Totoaba poaching is the primary cause of the decline of the critically endangered vaquita porpoise, the world’s most endangered marine mammal, which exists only in a small region in Mexico’s Upper Gulf of California.
There are sadly fewer than 20 vaquitas remaining in the wild.
The gillnets poachers use to catch totoabas often span several hundred feet in length and form invisible barriers under the sea. Vaquitas, which are approximately the same size as totoabas, become entangled in the deadly illegal nets and drown. Whales, dolphins, sharks, and sea turtles also fall victim to these illegal nets.
Sea Shepherd has been working with Mexican authorities to deter poaching and remove the illegal gillnets that threaten the survival of the vaquita since 2015.
To-date, Sea Shepherd’s Operation Milagro (Spanish for “miracle”), has removed over 1,200 pieces of illegal fishing gear from the Vaquita Refuge, a UNESCO-recognized and federally-protected area in which gillnet fishing is banned.
“Sea Shepherd applauds the vision and leadership of the Mexican Attorney General’s Office and other authorities for investigating and prosecuting the environmental crime of smuggling totoaba bladders as transnational organized crime,” said Peter Hammarstedt, Sea Shepherd’s Director of Campaigns, in a statement. “While Sea Shepherd ships and crew work to confiscate illegal gillnets at sea, Mexican prosecutors are using every tool in the legal toolbox to successfully net suspected poaching ringleaders on land.”
The post Six Trafficking Arrests Made In Mexico For The Illegal Poaching Of Protected Totoaba; The Main Reason For The Decline Of The Critically Endangered Vaquita Porpoise appeared first on World Animal News.
After years of investigations and collecting evidence, nine members of one of Southern Africa’s most prolific wildlife trafficking gangs were sentenced by a Malawi court to a total of 56.5 years in prison.
The convicted were members of the Lin-Zhang syndicate and each was found guilty of at least one wildlife trafficking offense of a listed or protected species including: pangolins, rhino horn, ivory, and hippo teeth.
Among them was Mrs. Quinhua Zhang, who was convicted of possession of rhino horn and an illegal firearm following her arrest at a raid in May 2019.
Zhang is the wife of Yunhua Lin, the alleged kingpin of the syndicate, who was arrested in August of 2019 following a three-month manhunt. Lin, reportedly, was also recently sentenced to 11 years imprisonment for the possession of rhino horn, conspiracy, and money-laundering.
“Following years of concerted efforts and overcoming countless obstacles, this small nation has demonstrated how, with political will and determination, to dismantle one of Africa’s most prolific organized international crime syndicates,” Mary Rice, Executive Director of the Environmental Investigation Agency (EIA), said in a statement.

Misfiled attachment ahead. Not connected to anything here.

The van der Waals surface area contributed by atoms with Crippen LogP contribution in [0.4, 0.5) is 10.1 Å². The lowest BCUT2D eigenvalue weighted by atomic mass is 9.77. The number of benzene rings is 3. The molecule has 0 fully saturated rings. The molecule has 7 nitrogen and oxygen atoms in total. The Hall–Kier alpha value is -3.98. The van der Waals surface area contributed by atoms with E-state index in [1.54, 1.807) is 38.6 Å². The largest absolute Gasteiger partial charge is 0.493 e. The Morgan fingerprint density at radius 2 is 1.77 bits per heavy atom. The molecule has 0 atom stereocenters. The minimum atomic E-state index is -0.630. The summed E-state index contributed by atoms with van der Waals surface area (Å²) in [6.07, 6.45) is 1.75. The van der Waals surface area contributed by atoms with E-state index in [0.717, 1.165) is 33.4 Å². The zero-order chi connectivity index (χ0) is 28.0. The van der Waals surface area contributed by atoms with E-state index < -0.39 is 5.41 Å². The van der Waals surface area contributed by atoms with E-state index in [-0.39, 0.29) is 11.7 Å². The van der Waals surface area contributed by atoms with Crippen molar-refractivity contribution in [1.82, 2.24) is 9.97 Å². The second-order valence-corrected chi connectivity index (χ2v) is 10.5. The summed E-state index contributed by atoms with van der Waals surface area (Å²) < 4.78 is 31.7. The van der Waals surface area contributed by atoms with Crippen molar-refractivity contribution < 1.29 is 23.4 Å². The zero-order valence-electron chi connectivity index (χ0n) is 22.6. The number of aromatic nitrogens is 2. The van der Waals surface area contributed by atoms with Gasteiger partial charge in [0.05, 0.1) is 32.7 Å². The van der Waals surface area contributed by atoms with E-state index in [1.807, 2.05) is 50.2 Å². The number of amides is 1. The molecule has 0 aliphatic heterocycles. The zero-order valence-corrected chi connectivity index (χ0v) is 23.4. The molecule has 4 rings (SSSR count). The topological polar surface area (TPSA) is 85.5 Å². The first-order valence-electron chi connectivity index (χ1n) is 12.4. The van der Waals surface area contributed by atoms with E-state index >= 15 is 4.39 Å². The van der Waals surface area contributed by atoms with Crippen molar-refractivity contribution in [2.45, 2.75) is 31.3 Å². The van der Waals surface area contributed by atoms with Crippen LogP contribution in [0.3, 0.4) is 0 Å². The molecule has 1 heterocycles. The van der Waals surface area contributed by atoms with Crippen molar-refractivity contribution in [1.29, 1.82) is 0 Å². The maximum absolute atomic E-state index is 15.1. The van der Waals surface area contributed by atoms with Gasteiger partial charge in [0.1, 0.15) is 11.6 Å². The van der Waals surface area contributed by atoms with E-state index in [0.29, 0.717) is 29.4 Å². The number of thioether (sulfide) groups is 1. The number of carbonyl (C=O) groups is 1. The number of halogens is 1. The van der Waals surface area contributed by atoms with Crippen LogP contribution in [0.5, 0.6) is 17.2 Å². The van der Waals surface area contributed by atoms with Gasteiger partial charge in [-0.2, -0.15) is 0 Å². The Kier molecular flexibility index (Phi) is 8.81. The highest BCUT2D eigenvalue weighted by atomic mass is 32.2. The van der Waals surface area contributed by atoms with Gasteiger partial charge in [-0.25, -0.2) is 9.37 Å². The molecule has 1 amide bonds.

The Lin-Zhang syndicate has been operating in Malawi for more than a decade.
“Fighting crime on this scale demands sophistication, collaboration, courage, and tenacity,” continued Rice. “Malawi should be immensely proud, and other African countries currently battling the scourge of illegal wildlife trade would do well to follow this example of global leadership.”
“It is critical that wildlife criminals can expect to feel the full weight of the law and the message needs to be loud and clear: Malawi is no longer a playground for the likes of the Lin-Zhang syndicate that exploit our natural heritage, damage our economy, incite corruption, and pose a risk to national security,” stated Kumchedwa. This is indeed a victory for the Malawi, and a victory for wildlife in particular.”
The sentences handed down yesterday at the Senior Resident Magistrate’s Court, in Lilongwe, were:
Quinhua Zhang – A total of 11 years in prison (seven years for possession of rhino horn and four years for an illegal firearm, to be served consecutively);
Li Hao Yuan – A total of 11 years in prison (seven years possession of rhino horn and four years for an illegal firearm, to be served consecutively, plus 1.5 years for possession of pangolin scales, served concurrently);
Yanwu Zhuo – A total of seven years in prison (possession of rhino horn);
Ya Shen Zhuo – A total of seven years in prison (possession of rhino horn);
Jinfu Zeng – A total of eight years in prison (five years for possession of pangolin scales and three years for possession of worked ivory, to be served concurrently);
Guozhong Zhang – A total of three years in prison (two years for possession of pangolin scales and three years for possession of worked ivory, to be served concurrently);
Guohua Zhang – A total of three years in prison (possession of worked ivory);
Cosmas Sakugwa – A total of 1.5 years in prison (possession of worked ivory);
Steven Daza – A total of 1.5 years in prison (possession of hippo teeth).
In total, 14 members of the syndicate were apprehended last year. Of the remaining syndicate members arrested in May of 2019, one Chinese and two Malawian nationals, Cheng Qiang, James Mkwezalamba, and Julius Sanudia, have each been sentenced to three years in prison for possession of live pangolins or pangolin scales.